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Monday, July 30, 2018

Primer Dugout (and link of the day) 7-30-2018

Pittsburgh Press, July 30, 1918:

After arriving at his summer home, whither he went before the war secretary had announced his final decision with regard to the future of baseball, President John K. Tener, of the National league, announced that he did not believe any world’s series would be played.

At the same time, the magnates were already beginning to plan for the annual classic, and there is at present every reason to believe that the series will go through.

It begins to look as if the magnates have quit taking Tener into their confidences. It has long been known that many of them were out of harmony with him, and it may be they have decided to ignore him completely henceforth.

The fact that Barney Dreyfuss, the Pittsburg [sic] magnate, was asked to serve as a National league committee of one to confer with the American league about the world’s series would seem to strengthen this belief. Ordinarily, this task would be assigned to the president of the league.

Tener’s stint as NL President was indeed living on borrowed time by the end of July 1918.

Jefferson Manship (Dan Lee) Posted: July 30, 2018 at 09:48 AM | 30 comment(s) Login to Bookmark
  Tags: dugout, history

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   1. Jefferson Manship (Dan Lee) Posted: July 30, 2018 at 09:50 AM (#5717891)
When you hear that Scott Fletcher is a Birthday Team's career leader in WAR, you'd probably think it's a bad team. In this case, you'd be wrong - these guys are pretty good, actually.

C: Frankie Pytlak (8.32 WAR)
1B: Gus Triandos (13.97 WAR)
2B: Jack Conway (-0.97 WAR)
3B: Doug Rader (24.37 WAR)
SS: Scott Fletcher (32 WAR)
LF: Pat Kelly (11.77 WAR)
CF/Manager: Casey Stengel (20.08 WAR)
RF: Ellis Valentine (17.08 WAR)

SP: Joe Nuxhall (30.15 WAR)
SP: Paul Minner (18.74 WAR)
SP: Steve Trout (13.37 WAR)
SP: Joe Coleman (6.39 WAR)
SP: Scott Diamond (1.92 WAR)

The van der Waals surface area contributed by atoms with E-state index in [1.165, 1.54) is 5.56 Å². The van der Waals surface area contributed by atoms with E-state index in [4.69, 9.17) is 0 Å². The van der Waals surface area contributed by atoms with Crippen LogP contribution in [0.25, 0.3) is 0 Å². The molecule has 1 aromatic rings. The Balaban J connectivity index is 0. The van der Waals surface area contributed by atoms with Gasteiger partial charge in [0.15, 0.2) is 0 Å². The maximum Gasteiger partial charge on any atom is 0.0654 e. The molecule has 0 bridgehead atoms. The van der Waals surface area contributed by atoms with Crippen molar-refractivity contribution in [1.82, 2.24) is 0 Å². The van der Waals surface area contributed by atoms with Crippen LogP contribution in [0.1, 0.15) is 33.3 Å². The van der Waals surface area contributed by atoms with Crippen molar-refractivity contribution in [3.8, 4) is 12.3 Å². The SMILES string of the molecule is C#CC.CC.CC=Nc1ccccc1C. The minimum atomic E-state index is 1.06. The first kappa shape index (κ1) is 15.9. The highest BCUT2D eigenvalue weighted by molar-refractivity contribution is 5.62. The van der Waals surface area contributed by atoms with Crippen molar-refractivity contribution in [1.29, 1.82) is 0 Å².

RP: Ricky Horton (4.73 WAR)

Owner/Commissioner: Bud Selig
-3.24 WAR in 222.2 career IP: Carl Doyle (-3.24 WAR)
Not that one: Bill Cunningham (0.62 WAR)
Not that one: Bill Hall (0.24 WAR)
Not that one: Mike Jones (-0.06 WAR)
   2. Jefferson Manship (Dan Lee) Posted: July 30, 2018 at 09:53 AM (#5717894)
Speaking of Scott Fletcher, holy balls, he's 60 years old today. I feel old. Get those damn kids off my lawn.
   3. SoSH U at work Posted: July 30, 2018 at 09:58 AM (#5717898)

Speaking of Scott Fletcher, holy balls, he's 60 years old today. I feel old. Get those damn kids off my lawn.


I remember noticing it a few years ago, but it's still shocking that Scott Fletcher had a 32-WAR career.
   4. Batman Posted: July 30, 2018 at 10:20 AM (#5717905)
Fletcher was the second-most valuable position player on the 1983 White Sox. I would never have guessed that, or who the third and fourth MV positions players on that team were.
   5. BDC Posted: July 30, 2018 at 10:23 AM (#5717907)
Time to close out the box-score-line records for 2-for-4 games. Most times with the precise line ab/r/h/bi, regular season since 1908:

4 3 2 3 : Bobby Abreu, 4 times

4 4 2 3 : George Grantham, twice

4 5 2 3 : Ira Flagstead is the only person to do this, in 1927. Search for Ira Flagstead on B-Ref and you see a flat-nosed guy who you're sure was a prizefighter, and indeed he was. Flagstead got votes on five straight MVP ballots in the 1920s, for reasons now hard to determine. He was a tough out but no great hitter by '20s standards, and a decent center fielder but no Tris Speaker. I guess the overall package impressed some voters.

4 3 2 4 : Jeff Bagwell, 3 times

4 3 2 5 : Jeff Bagwell, 4 times

4 3 2 6 : Bagwell never did this, but 23 other guys did, most recently Maikel Franco earlier this year

4 2 3 7 : five men did this once, most recently Francisco Lindor earlier this month

4 4 2 4 : 12 have done this, most recently Ryan Braun in 2010

4 4 2 5 : three did this, most recently Curtis Granderson in 2011

4 4 2 6 : only done once, by Ray Knight in 1979. Quite a day. Knight started with an RBI single and scored, then walked and scored, grounded out, and was safe on a fielder's choice (a run scored on an error, no RBI), later scoring.

At this point Ray Knight was probably thinking "After four plate appearances, here I am at a lousy 3 3 1 1 on the day. What are the odds of me achieving the historic line of 4 4 2 6?" But he persisted. Knight hit a sacrifice fly in his fifth PA and then, in the top of the ninth with two outs and his team already ahead 12-2, he blasted a grand-slam home run.
   6. dlf Posted: July 30, 2018 at 11:35 AM (#5717948)
3B: Doug Rader (24.37 WAR)